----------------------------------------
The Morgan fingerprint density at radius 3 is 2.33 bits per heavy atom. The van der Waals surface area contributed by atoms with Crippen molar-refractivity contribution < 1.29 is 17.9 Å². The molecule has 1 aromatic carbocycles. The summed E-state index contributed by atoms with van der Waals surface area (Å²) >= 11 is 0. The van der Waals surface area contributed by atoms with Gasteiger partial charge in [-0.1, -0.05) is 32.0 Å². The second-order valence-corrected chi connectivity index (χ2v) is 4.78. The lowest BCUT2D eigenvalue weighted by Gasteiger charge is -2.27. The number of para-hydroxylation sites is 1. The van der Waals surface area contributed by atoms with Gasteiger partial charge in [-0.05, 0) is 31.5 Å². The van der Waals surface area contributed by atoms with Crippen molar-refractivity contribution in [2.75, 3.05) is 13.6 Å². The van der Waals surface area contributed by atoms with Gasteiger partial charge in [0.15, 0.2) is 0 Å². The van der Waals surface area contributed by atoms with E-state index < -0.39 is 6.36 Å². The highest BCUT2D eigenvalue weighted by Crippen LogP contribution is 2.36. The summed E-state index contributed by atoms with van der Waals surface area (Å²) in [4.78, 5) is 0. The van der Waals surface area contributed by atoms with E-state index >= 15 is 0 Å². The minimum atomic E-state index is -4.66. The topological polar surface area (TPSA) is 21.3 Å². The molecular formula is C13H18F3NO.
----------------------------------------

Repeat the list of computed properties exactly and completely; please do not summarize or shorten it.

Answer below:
The Morgan fingerprint density at radius 3 is 2.33 bits per heavy atom. The van der Waals surface area contributed by atoms with Crippen molar-refractivity contribution < 1.29 is 17.9 Å². The molecule has 1 aromatic carbocycles. The summed E-state index contributed by atoms with van der Waals surface area (Å²) >= 11 is 0. The van der Waals surface area contributed by atoms with Gasteiger partial charge in [-0.1, -0.05) is 32.0 Å². The second-order valence-corrected chi connectivity index (χ2v) is 4.78. The lowest BCUT2D eigenvalue weighted by Gasteiger charge is -2.27. The number of para-hydroxylation sites is 1. The van der Waals surface area contributed by atoms with Gasteiger partial charge in [-0.05, 0) is 31.5 Å². The van der Waals surface area contributed by atoms with Crippen molar-refractivity contribution in [2.75, 3.05) is 13.6 Å². The van der Waals surface area contributed by atoms with Gasteiger partial charge in [0.15, 0.2) is 0 Å². The van der Waals surface area contributed by atoms with E-state index < -0.39 is 6.36 Å². The highest BCUT2D eigenvalue weighted by Crippen LogP contribution is 2.36. The summed E-state index contributed by atoms with van der Waals surface area (Å²) in [4.78, 5) is 0. The van der Waals surface area contributed by atoms with E-state index >= 15 is 0 Å². The minimum atomic E-state index is -4.66. The topological polar surface area (TPSA) is 21.3 Å². The molecular formula is C13H18F3NO.